Abstract: The jet black Aopen H420 is a compact desktop chassis intended for use with MicroATX or FlexATX motherboards. It is large enough that full height AGP and PCI cards can be installed too.|
AOpen H420 MicroATX Case Review
The term "SI" is used in
the computer industry to describe the "System Integrator;" which is basically
a company that takes a whole bunch of different components from the off the
shelf, builds a PC with them, and sells it to consumers under their own brand name.
For the most part, System Integrators shoot for the 'mainstream markets,' as that
is where the most consumers are. MicroATX motherboards with integrated graphics
are the darling of the System Integrator, and cases such as the Aopen H420 we are
taking a look at today, provide a quick and eye catching enclosure for their
cost conscious customers.
H420 is a compact desktop chassis intended for use with MicroATX or FlexATX
motherboards. It is large enough that full height AGP and PCI cards can be installed too.
Depending on the application, the Aopen H420 is versatile enough to be
laid horizontally, or standing in a vertical orientation. Two 5.25" CDROM bays are
positioned up front, and easily accessible from the vertical position when the
case is upright.
Two 3.5" FDD bays are also accessible, meaning you could have a Floppy drive and a Zip drive installed, or even just install two more hard drives and forgo the removeable storage option entirely. Behind a little plastic locking cover along the bottom of the bezel is a set of common multimedia ports; a headphone and mic jack, two USB2.0 ports, and room for a IEEE 1394 Firewire header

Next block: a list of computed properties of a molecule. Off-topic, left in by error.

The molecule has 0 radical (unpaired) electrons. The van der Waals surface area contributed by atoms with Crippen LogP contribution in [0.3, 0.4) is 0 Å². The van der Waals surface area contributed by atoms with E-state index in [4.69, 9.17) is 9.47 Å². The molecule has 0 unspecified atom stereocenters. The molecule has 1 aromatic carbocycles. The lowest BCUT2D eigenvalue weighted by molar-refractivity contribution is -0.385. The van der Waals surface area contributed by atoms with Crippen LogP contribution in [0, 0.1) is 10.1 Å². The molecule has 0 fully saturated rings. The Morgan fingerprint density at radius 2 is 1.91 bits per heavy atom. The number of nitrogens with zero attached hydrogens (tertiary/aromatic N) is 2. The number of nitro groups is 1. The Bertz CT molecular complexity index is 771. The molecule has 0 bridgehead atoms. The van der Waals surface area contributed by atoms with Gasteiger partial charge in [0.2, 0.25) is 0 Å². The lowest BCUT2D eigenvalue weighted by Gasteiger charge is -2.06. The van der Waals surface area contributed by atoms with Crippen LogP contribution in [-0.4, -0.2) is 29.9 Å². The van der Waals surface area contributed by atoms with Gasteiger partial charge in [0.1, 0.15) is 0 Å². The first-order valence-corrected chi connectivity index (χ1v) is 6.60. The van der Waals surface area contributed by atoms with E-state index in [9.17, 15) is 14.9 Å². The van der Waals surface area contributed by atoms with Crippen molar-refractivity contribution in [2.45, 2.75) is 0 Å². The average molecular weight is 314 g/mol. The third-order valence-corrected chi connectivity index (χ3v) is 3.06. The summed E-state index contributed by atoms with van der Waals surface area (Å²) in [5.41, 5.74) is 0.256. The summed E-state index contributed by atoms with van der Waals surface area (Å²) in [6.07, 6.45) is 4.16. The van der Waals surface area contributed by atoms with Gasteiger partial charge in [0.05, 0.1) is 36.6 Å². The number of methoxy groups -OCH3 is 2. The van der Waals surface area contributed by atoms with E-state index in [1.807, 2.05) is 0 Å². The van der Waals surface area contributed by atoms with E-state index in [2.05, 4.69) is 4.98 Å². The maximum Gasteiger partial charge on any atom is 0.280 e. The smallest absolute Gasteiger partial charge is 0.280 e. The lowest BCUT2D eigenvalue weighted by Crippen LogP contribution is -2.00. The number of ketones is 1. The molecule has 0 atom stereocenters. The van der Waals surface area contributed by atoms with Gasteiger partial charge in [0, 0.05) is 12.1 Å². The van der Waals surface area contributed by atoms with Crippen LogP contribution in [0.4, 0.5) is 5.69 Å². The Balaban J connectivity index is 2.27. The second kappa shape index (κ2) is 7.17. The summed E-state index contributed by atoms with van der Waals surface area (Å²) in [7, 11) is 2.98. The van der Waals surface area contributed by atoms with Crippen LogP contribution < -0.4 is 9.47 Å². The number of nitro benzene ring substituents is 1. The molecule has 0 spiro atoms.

(though not installed). On the inside of the case are two dedicated 3.5" HDD
bays, for a total of six drive bays altogether.
3.5" floppy bays are covered by simple plastic covers that you'll need to flip
up to get access to the drives, or close if you don't want to look at them. The
two 5.25" CDROM bays use an integrated bay cover of the type where the CDROM
slides in behind, and the case only opens up to reveal the drive when the CDROM
tray is open. This provides a sleek look, but if you're accustomed to using the
headphone jacks on your optical drives, you're out of luck. The headphone jack a
little lower down can make due just as well, assuming the installed MicroATX
motherboard has decent onboard audio.
With so many chassis being produced right now
for the 'case modder' market, it can be difficult to walk into a computer
store and just buy a plain black case which is suitable
for use in an office, school or small apartment. The all-steel AOpen H420 case does seem
to have been designed with these applications in mind, and retails for an affordable
$55USD, with power supply.
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